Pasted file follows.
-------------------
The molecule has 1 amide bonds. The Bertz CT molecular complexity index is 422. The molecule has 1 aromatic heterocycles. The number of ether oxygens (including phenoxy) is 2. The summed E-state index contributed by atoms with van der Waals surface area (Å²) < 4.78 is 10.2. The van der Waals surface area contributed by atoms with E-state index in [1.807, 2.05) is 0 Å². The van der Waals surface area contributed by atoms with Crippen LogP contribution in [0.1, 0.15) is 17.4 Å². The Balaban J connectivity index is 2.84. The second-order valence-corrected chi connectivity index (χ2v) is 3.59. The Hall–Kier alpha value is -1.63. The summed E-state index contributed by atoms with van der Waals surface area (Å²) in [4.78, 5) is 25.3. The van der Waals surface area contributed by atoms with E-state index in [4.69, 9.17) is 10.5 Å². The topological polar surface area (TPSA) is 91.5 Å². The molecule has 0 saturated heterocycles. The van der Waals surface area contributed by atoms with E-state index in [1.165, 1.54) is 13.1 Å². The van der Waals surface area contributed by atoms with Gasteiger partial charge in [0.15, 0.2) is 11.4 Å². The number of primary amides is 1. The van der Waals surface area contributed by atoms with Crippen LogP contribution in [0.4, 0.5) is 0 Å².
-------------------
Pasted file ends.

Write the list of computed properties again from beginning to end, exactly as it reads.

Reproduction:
The molecule has 1 amide bonds. The Bertz CT molecular complexity index is 422. The molecule has 1 aromatic heterocycles. The number of ether oxygens (including phenoxy) is 2. The summed E-state index contributed by atoms with van der Waals surface area (Å²) < 4.78 is 10.2. The van der Waals surface area contributed by atoms with E-state index in [1.807, 2.05) is 0 Å². The van der Waals surface area contributed by atoms with Crippen LogP contribution in [0.1, 0.15) is 17.4 Å². The Balaban J connectivity index is 2.84. The second-order valence-corrected chi connectivity index (χ2v) is 3.59. The Hall–Kier alpha value is -1.63. The summed E-state index contributed by atoms with van der Waals surface area (Å²) in [4.78, 5) is 25.3. The van der Waals surface area contributed by atoms with E-state index in [4.69, 9.17) is 10.5 Å². The topological polar surface area (TPSA) is 91.5 Å². The molecule has 0 saturated heterocycles. The van der Waals surface area contributed by atoms with E-state index in [1.165, 1.54) is 13.1 Å². The van der Waals surface area contributed by atoms with Gasteiger partial charge in [0.15, 0.2) is 11.4 Å². The number of primary amides is 1. The van der Waals surface area contributed by atoms with Crippen LogP contribution in [0.4, 0.5) is 0 Å².